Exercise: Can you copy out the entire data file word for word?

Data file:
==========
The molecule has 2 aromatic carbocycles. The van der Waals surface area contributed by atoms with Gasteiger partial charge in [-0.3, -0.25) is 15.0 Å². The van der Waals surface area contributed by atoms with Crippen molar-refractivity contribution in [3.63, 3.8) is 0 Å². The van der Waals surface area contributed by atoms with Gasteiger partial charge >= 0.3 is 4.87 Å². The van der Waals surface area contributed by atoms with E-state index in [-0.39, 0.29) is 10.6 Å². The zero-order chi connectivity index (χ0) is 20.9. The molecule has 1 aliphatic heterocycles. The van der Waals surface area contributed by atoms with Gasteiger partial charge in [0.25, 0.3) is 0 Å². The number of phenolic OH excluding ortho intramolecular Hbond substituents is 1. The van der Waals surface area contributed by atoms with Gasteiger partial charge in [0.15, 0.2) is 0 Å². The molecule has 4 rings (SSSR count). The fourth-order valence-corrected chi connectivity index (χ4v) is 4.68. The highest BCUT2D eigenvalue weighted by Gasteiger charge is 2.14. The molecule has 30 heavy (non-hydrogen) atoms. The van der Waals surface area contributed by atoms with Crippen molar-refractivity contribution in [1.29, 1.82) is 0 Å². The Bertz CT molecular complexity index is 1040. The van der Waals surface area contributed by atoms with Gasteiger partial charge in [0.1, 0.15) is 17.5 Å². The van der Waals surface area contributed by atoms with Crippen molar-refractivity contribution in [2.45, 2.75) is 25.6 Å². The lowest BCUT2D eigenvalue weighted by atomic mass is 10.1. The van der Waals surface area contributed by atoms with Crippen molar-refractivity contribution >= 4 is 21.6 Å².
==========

The molecule has 2 aromatic carbocycles. The van der Waals surface area contributed by atoms with Gasteiger partial charge in [-0.3, -0.25) is 15.0 Å². The van der Waals surface area contributed by atoms with Crippen molar-refractivity contribution in [3.63, 3.8) is 0 Å². The van der Waals surface area contributed by atoms with Gasteiger partial charge >= 0.3 is 4.87 Å². The van der Waals surface area contributed by atoms with E-state index in [-0.39, 0.29) is 10.6 Å². The zero-order chi connectivity index (χ0) is 20.9. The molecule has 1 aliphatic heterocycles. The van der Waals surface area contributed by atoms with Gasteiger partial charge in [0.25, 0.3) is 0 Å². The number of phenolic OH excluding ortho intramolecular Hbond substituents is 1. The van der Waals surface area contributed by atoms with Gasteiger partial charge in [0.15, 0.2) is 0 Å². The molecule has 4 rings (SSSR count). The fourth-order valence-corrected chi connectivity index (χ4v) is 4.68. The highest BCUT2D eigenvalue weighted by Gasteiger charge is 2.14. The molecule has 30 heavy (non-hydrogen) atoms. The van der Waals surface area contributed by atoms with Crippen molar-refractivity contribution in [1.29, 1.82) is 0 Å². The Bertz CT molecular complexity index is 1040. The van der Waals surface area contributed by atoms with Gasteiger partial charge in [0.1, 0.15) is 17.5 Å². The van der Waals surface area contributed by atoms with Crippen molar-refractivity contribution in [2.45, 2.75) is 25.6 Å². The lowest BCUT2D eigenvalue weighted by atomic mass is 10.1. The van der Waals surface area contributed by atoms with Crippen molar-refractivity contribution >= 4 is 21.6 Å².